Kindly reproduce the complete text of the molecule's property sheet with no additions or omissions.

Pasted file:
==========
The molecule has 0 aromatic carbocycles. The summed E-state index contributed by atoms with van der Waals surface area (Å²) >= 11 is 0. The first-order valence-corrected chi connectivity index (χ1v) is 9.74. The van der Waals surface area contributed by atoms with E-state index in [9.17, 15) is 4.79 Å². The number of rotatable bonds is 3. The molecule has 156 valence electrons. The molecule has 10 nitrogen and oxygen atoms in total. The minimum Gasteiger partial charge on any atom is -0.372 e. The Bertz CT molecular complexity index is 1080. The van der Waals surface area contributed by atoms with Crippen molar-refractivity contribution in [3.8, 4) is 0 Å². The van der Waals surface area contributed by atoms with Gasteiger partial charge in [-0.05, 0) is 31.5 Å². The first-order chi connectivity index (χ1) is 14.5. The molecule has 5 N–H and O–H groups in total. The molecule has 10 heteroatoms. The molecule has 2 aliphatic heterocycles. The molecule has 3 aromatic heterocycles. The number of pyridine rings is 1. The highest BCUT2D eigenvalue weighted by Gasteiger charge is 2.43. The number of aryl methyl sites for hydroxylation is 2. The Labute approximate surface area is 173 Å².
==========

The molecule has 0 aromatic carbocycles. The summed E-state index contributed by atoms with van der Waals surface area (Å²) >= 11 is 0. The first-order valence-corrected chi connectivity index (χ1v) is 9.74. The van der Waals surface area contributed by atoms with E-state index in [9.17, 15) is 4.79 Å². The number of rotatable bonds is 3. The molecule has 156 valence electrons. The molecule has 10 nitrogen and oxygen atoms in total. The minimum Gasteiger partial charge on any atom is -0.372 e. The Bertz CT molecular complexity index is 1080. The van der Waals surface area contributed by atoms with Crippen molar-refractivity contribution in [3.8, 4) is 0 Å². The van der Waals surface area contributed by atoms with Gasteiger partial charge in [-0.05, 0) is 31.5 Å². The first-order chi connectivity index (χ1) is 14.5. The molecule has 5 N–H and O–H groups in total. The molecule has 10 heteroatoms. The molecule has 2 aliphatic heterocycles. The molecule has 3 aromatic heterocycles. The number of pyridine rings is 1. The highest BCUT2D eigenvalue weighted by Gasteiger charge is 2.43. The number of aryl methyl sites for hydroxylation is 2. The Labute approximate surface area is 173 Å².